How Vail Resorts is helping to re-envision the future of the White River National Forest | SummitDaily.com
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How Vail Resorts is helping to re-envision the future of the White River National Forest

Company’s $1.5M contribution to the National Forest Foundation’s Ski Conservation Fund will enable bigger and better projects on local public land through greater community collaboration

Ali Longwell
Vail Daily
Vail Valley Mountain Trail Alliance, McGill Trail Fabrication and U.S. Forest Service staff discuss trail reroute progress on Meadow Mountain. The project is one of the first made possible by Vail Resorts’ $1.5 million contribution to the Ski Conservation Fund.
Photo from the National Forest Foundation

EAGLE — Since 2006, The National Forest Foundation’s Ski Conservation Fund has offered guests of certain ski areas and lodges the opportunity to give back to public lands. Locally, through its micro-donation system, the fund has been able to raise well over $7 million in 31 community organizations for projects within the White River National Forest.

And since the fund’s inception, Vail Resorts — including its resorts at Breckenridge, Keystone, Vail and Beaver Creek — has helped to contribute funds as well as guidance to fund projects within the White River National Forest.

However, in the past year, Vail Resorts saw a significant increase in the number of donations from its guests. Previously, according to Nicky DeFord, director of community engagement at Vail Resorts, the company was contributing anywhere between $400,000 and $600,000 per year to the fund. Over the past year, it has contributed $1.5 million.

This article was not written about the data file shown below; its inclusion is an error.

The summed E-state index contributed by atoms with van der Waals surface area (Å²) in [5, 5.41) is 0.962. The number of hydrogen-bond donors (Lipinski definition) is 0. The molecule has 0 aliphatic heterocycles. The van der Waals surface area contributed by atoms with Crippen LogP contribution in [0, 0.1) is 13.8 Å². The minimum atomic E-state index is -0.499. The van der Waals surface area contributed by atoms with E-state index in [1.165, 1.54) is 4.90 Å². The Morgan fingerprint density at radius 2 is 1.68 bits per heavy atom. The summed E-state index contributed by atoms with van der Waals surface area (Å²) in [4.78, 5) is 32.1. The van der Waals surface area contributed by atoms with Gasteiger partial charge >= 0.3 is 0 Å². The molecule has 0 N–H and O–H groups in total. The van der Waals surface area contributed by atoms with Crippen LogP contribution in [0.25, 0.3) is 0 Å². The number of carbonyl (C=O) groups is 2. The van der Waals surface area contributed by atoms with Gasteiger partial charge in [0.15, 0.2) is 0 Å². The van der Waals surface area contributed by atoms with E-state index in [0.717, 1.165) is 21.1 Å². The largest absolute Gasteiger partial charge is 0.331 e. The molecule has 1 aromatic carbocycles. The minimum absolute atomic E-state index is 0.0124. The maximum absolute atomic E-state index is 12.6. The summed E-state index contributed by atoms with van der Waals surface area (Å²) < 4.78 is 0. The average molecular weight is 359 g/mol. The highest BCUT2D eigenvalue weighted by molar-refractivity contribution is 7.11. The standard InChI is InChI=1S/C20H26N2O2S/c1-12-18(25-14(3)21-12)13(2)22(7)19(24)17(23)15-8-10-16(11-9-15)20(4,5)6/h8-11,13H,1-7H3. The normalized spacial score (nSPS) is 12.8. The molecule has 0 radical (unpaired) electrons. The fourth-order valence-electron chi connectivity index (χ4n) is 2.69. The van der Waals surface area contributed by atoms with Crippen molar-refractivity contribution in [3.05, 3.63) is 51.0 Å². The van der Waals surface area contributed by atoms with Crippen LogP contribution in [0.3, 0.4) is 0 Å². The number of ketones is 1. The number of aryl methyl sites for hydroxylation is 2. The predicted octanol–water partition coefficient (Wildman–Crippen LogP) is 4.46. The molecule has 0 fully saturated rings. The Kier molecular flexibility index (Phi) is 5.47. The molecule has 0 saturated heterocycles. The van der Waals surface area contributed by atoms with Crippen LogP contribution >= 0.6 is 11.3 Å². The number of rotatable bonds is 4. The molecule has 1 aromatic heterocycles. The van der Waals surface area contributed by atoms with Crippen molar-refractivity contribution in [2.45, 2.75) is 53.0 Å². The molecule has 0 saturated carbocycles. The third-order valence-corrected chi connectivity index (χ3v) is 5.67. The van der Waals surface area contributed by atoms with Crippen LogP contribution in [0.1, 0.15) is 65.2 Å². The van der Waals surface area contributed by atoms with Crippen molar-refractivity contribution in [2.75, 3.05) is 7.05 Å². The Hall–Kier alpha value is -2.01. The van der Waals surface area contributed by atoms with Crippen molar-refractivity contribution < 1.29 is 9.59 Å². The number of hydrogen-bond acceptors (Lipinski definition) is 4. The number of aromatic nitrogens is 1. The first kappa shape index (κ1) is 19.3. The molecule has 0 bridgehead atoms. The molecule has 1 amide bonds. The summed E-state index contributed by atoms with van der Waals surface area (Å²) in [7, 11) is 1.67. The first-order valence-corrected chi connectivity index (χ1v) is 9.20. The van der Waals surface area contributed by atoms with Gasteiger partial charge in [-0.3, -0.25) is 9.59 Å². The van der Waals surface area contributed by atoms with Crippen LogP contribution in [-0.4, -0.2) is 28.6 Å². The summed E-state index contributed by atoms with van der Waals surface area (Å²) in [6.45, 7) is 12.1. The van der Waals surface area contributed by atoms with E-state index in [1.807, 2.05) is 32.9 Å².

According to Jamie Werner, the National Forest Foundation’s stewardship coordinator for the White River National Forest, this $1.5 million contribution “elevated the fund to a new level.”

Not only did the contribution and participation by Vail Resorts lead to the creation of Werner’s role itself, but it is going to lead to bigger and longer-term projects within the White River National Forest.



“The fund has really grown to the point where we really feel we can do more focused, bigger, potentially multiyear projects and to where we can really look to the communities of Eagle and Summit counties to help provide guidance as to how those funds are invested,” Werner said. “Vail contributing $1.5 million to the fund over the last year is a significant increase and is really going to enable some next-level work.”

A re-envisioned fund

Werner described the Ski Conservation Fund as an “innovative partnership” in which guests from participating ski areas — which outside of Vail-owned resorts also includes Copper Mountain Resort and Arapahoe Basin Ski Area in Summit County — are able to donate $1 or more to the National Forest Foundation when purchasing online tickets, season passes or staying a night at a resort-owned lodge.

Then the National Forest Foundation, as the congressionally chartered nonprofit for the U.S. Forest Service, uses its federally appropriated funds to match 50 cents to every dollar donated.

While this micro-donation effort is remaining in place, the foundation has taken steps to change how the funds are distributed.

Previously, funds were distributed via a competitive grant system under which nonprofits could apply for grants on an annual basis, and the National Forest Foundation would distribute the grants under guidance from those resorts involved with the fund.

However, according to DeFord, following the acquisition of Crested Butte, Vail Resorts became involved with the National Forest Foundation in Gunnison County, which was working as a community to determine the best way to distribute funds.

“I immediately was just enamored with that process,” DeFord said, adding that she loved the way it engaged many voices in the decision-making and enabled the foundation to find other investors, as well. Which were two things she communicated when asking the National Forest Foundation to consider doing this in other communities.